Caplan argues that his recommendations, which include diminishing the supply of education and reducing enrollments, should be acceptable to readers who love education and should find support across the political spectrum. First, readers who truly love education should want it to be more valuable, which would require diminishing its supply. Second, everyone should recognize that in a world of limited means to relatively unlimited ends, we should put funds that might otherwise be wasted to some greater purpose. Third, those who assume that education advances social justice should realize that a race for higher-education credentials does little good for the poor, the marginalized, or the vulnerable. For individuals, education can be the key to upward mobility, but our education system is not an equalizing force. Indeed, if Caplan is right about the balance between human capital and signaling, then our education system is, on the whole, extracting money from the poor simply to signal their fitness for employment, wasting funds that could be spent on ameliorating their disadvantaged condition, and uprooting individuals from their communities through the geographic and social mobility that is so often a prerequisite to financial betterment.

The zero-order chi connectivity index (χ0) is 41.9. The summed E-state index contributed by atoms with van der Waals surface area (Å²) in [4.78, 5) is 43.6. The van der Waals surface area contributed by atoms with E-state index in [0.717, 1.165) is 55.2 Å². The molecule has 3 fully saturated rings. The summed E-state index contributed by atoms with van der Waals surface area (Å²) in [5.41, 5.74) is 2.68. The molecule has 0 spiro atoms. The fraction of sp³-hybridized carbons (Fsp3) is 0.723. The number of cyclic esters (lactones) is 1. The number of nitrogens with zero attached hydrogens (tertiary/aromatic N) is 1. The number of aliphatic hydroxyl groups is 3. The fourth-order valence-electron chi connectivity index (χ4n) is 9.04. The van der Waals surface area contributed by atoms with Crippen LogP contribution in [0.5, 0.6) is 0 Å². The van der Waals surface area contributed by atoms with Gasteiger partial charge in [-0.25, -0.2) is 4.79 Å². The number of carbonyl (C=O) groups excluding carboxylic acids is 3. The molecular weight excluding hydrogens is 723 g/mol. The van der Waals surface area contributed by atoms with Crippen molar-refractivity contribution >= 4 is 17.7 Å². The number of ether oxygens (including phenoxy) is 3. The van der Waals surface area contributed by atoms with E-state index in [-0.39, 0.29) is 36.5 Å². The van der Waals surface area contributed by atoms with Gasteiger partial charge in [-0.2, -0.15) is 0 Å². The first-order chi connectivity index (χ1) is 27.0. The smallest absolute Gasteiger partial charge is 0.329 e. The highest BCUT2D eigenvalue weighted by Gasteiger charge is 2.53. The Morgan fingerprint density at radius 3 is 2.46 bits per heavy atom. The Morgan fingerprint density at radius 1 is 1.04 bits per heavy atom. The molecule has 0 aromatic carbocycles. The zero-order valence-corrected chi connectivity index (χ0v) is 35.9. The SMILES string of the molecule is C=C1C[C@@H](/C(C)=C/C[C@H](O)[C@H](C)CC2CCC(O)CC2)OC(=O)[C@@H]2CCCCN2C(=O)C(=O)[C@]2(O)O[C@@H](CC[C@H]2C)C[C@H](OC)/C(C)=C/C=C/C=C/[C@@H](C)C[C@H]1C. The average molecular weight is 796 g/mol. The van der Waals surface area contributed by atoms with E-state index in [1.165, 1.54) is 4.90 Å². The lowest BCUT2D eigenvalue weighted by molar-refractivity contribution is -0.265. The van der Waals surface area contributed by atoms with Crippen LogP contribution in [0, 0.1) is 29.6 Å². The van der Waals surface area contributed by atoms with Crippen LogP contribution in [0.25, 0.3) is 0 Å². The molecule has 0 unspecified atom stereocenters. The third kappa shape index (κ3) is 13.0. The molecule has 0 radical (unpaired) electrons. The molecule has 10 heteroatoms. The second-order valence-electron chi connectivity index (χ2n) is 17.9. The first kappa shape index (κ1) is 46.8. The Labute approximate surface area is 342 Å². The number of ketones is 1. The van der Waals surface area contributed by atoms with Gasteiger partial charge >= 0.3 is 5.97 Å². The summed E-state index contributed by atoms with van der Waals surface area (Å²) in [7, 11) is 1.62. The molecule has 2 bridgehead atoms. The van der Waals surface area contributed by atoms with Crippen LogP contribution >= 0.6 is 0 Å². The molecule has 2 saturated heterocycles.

Accepting Caplan’s argument requires three steps that are more difficult to take than he suggests. First, readers must agree that “relevance” should be measured primarily by a close match between skills learned in the classroom and skills used on the job. Second, readers must agree that education is irrelevant to jobs (a point on which Caplan is less than convincing). Third, readers must agree that the development of human capital in the form of job-relevant skills is the only kind of education worthy of significant public investment. Caplan does give brief consideration to the question of whether education serves to “enlighten,” by which he generally means to cultivate refined tastes. He does not find evidence that our education system, as it currently operates, actually enlightens, and he suggests that the Internet can deliver whatever enlightenment truly eager students might desire (although there is quite a bit more assertion than argument on this point). Caplan also openly worries about “compulsory enlightenment,” though it isn’t clear what, if anything, is compulsory about higher education when less than 35 percent of the adult population has attained at least a bachelor’s degree.